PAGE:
Kaspersky makes case to avoid Australian govt ban

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Kaspersky makes case to avoid Australian govt ban

Says geography of HQ shouldn't dissuade users.

Kaspersky is fighting to retain access to Australian critical infrastructure operators in the face of proposed legislation that could make it harder for foreign IT vendors to sell products into utilities and ports.

It comes as the company also struggles to maintain business with Western governments following bans in the US and UK.

Late last year the Australian government unveiled draft legislation that would force operators of critical electricity, water and port infrastructure to detail their IT security postures and outsourcers to the government.

The legislation would give the government the power to order the operators to fix any perceived security holes.

The government wants more oversight of how entrenched foreign vendors and outsourcers are in Australia's critical infrastructure assets in order to ensure they are properly protected.

It is worried about the risk of “espionage, sabotage and coercion”.

Moscow-headquartered Kaspersky used a submission to consultation on the draft bills to lobby the government not to lock out foreign IT vendors.

Kaspersky has been banned from selling its security products into the US and UK over concerns they could facilitate Russian spying and threaten national security.

The company's repeated assertions that it has no ties to the Russian government and would not assist with cyber espionage have fallen on deaf ears.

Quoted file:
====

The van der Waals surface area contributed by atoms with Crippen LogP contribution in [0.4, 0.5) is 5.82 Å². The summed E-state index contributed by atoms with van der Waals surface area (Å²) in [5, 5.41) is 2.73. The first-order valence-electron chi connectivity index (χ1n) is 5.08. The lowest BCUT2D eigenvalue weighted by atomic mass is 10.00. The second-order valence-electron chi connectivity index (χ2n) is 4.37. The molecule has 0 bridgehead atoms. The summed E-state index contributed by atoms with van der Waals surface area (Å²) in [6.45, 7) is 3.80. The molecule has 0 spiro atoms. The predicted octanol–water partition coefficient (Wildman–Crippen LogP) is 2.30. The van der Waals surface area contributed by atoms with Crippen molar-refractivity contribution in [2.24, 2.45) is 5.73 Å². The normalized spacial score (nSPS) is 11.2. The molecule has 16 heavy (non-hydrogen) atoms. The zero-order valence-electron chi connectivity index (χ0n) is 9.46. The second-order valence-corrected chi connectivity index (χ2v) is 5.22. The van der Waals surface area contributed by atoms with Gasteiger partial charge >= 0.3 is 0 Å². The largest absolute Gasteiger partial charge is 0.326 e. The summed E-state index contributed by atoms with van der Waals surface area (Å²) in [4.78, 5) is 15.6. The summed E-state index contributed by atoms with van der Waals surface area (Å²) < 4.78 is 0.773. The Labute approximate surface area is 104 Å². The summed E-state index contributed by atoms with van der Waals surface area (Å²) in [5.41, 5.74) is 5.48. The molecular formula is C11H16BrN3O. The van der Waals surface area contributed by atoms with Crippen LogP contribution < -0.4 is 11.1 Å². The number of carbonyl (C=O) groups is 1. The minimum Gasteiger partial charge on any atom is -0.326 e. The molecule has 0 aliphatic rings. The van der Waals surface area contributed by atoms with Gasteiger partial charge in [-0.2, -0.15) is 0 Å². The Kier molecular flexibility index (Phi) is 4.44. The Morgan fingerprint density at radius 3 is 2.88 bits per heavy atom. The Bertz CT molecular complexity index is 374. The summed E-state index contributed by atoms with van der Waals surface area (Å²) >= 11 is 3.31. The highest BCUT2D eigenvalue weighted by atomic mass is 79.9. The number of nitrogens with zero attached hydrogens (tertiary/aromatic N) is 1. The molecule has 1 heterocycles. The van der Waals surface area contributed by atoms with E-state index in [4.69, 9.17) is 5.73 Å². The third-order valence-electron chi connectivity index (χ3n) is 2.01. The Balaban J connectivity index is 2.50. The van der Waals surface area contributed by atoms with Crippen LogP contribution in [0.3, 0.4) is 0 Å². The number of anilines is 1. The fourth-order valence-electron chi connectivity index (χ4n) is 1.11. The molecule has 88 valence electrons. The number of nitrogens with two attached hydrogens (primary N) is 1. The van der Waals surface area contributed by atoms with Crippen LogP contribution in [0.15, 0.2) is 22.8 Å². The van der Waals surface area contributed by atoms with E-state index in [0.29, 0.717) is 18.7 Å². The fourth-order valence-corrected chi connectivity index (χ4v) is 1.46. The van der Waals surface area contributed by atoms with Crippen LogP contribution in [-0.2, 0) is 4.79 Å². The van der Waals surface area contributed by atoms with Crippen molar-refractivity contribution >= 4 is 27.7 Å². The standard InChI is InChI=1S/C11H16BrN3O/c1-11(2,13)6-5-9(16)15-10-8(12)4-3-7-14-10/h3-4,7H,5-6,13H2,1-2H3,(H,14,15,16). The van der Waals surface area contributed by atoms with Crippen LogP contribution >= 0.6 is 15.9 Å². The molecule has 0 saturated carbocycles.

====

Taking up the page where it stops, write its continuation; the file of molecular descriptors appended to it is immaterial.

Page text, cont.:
In response it has launched a 'global transparency initiative' that promises independent reviews of its code and business processes, and this week also promised to open a data centre in Switzerland to address the Western government concerns.

In its submission to the Australian government consultation, released today, Kaspersky argued that governments should not assess their trust in cyber security products based on a vendor's physical location.

"We strongly believe that the cyber security industry needs to address the question of trust with more robust criteria than the geographic location of a company’s headquarters – be it Melbourne or Moscow," the firm said.

"Kaspersky Lab recognises that trust is not a given – it must be repeatedly earned through an
ongoing commitment to transparency and accountability."

Instead, the firm proposed a global "customised certification with multi-layered assurance" that relies on performance-based standards and industry best practice for customers to assess risk.

Kaspersky also argued the draft legislation risked pushing infrastructure operators away from "thorough risk assessment" of suppliers and towards "tick-the-box compliance", while locking Australia out of global developments.

"‘Localising’ or ‘regionalising’ cyber security regulation does little to help Australian
enterprises to gain a share of the global $93 billion information security market projected for
2018 by Gartner or the growing $22 billion market of industrial cyber security (by 2023)," Kaspersky said.

"The breakthrough technologies driving this market -- such as AI and machine learning --
require access to large troves of historical threat data from across the globe to develop
efficient threat detection and prediction models.

"Even the relatively niche segments of IoT security (estimated to reach US$547 million in 2018) and automotive cyber security (estimated to reach US$32 million by 2021) will depend on accessibility of local markets to the technologies developed in US, China, Israel, Japan, Russia, Europe and elsewhere."

The company also claimed that "regulatory fragmentation" in Australia could lead other Indo-Pacific countries to make similar moves.

This would 'hamper the potential of a global digital marketplace, and affect the exportability of Australian cybersecurity products and services', Kaspersky said.

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